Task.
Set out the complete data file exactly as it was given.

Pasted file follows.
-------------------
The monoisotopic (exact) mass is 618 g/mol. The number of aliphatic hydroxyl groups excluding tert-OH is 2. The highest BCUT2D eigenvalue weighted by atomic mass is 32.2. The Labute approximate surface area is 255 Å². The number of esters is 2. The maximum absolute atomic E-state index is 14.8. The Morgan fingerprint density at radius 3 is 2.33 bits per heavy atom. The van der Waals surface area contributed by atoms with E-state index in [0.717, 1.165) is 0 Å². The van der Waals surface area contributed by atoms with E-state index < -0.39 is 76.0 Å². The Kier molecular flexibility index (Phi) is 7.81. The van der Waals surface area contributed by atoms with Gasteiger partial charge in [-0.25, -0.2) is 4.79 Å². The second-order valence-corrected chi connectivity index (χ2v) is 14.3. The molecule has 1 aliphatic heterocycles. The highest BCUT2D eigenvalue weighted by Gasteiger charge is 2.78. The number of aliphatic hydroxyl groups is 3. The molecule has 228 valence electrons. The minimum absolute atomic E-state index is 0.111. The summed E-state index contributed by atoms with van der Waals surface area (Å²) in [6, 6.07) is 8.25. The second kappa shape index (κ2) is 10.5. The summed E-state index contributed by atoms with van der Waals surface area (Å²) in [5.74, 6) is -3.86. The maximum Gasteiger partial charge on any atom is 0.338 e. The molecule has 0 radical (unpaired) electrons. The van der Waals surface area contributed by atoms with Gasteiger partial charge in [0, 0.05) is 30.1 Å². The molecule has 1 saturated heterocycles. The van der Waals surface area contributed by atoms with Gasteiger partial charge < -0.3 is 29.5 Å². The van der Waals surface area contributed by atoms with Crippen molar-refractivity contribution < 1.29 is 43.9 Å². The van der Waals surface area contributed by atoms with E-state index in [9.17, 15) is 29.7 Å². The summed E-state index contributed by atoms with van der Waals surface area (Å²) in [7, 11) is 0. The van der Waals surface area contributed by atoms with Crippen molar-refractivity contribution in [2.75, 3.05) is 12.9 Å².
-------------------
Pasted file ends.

The monoisotopic (exact) mass is 618 g/mol. The number of aliphatic hydroxyl groups excluding tert-OH is 2. The highest BCUT2D eigenvalue weighted by atomic mass is 32.2. The Labute approximate surface area is 255 Å². The number of esters is 2. The maximum absolute atomic E-state index is 14.8. The Morgan fingerprint density at radius 3 is 2.33 bits per heavy atom. The van der Waals surface area contributed by atoms with E-state index in [0.717, 1.165) is 0 Å². The van der Waals surface area contributed by atoms with E-state index < -0.39 is 76.0 Å². The Kier molecular flexibility index (Phi) is 7.81. The van der Waals surface area contributed by atoms with Gasteiger partial charge in [-0.25, -0.2) is 4.79 Å². The second-order valence-corrected chi connectivity index (χ2v) is 14.3. The molecule has 1 aliphatic heterocycles. The highest BCUT2D eigenvalue weighted by Gasteiger charge is 2.78. The number of aliphatic hydroxyl groups is 3. The molecule has 228 valence electrons. The minimum absolute atomic E-state index is 0.111. The summed E-state index contributed by atoms with van der Waals surface area (Å²) in [6, 6.07) is 8.25. The second kappa shape index (κ2) is 10.5. The summed E-state index contributed by atoms with van der Waals surface area (Å²) in [5.74, 6) is -3.86. The maximum Gasteiger partial charge on any atom is 0.338 e. The molecule has 0 radical (unpaired) electrons. The van der Waals surface area contributed by atoms with Gasteiger partial charge in [0, 0.05) is 30.1 Å². The molecule has 1 saturated heterocycles. The van der Waals surface area contributed by atoms with Gasteiger partial charge < -0.3 is 29.5 Å². The van der Waals surface area contributed by atoms with Crippen molar-refractivity contribution < 1.29 is 43.9 Å². The van der Waals surface area contributed by atoms with E-state index in [9.17, 15) is 29.7 Å². The summed E-state index contributed by atoms with van der Waals surface area (Å²) in [7, 11) is 0. The van der Waals surface area contributed by atoms with Crippen molar-refractivity contribution in [2.75, 3.05) is 12.9 Å².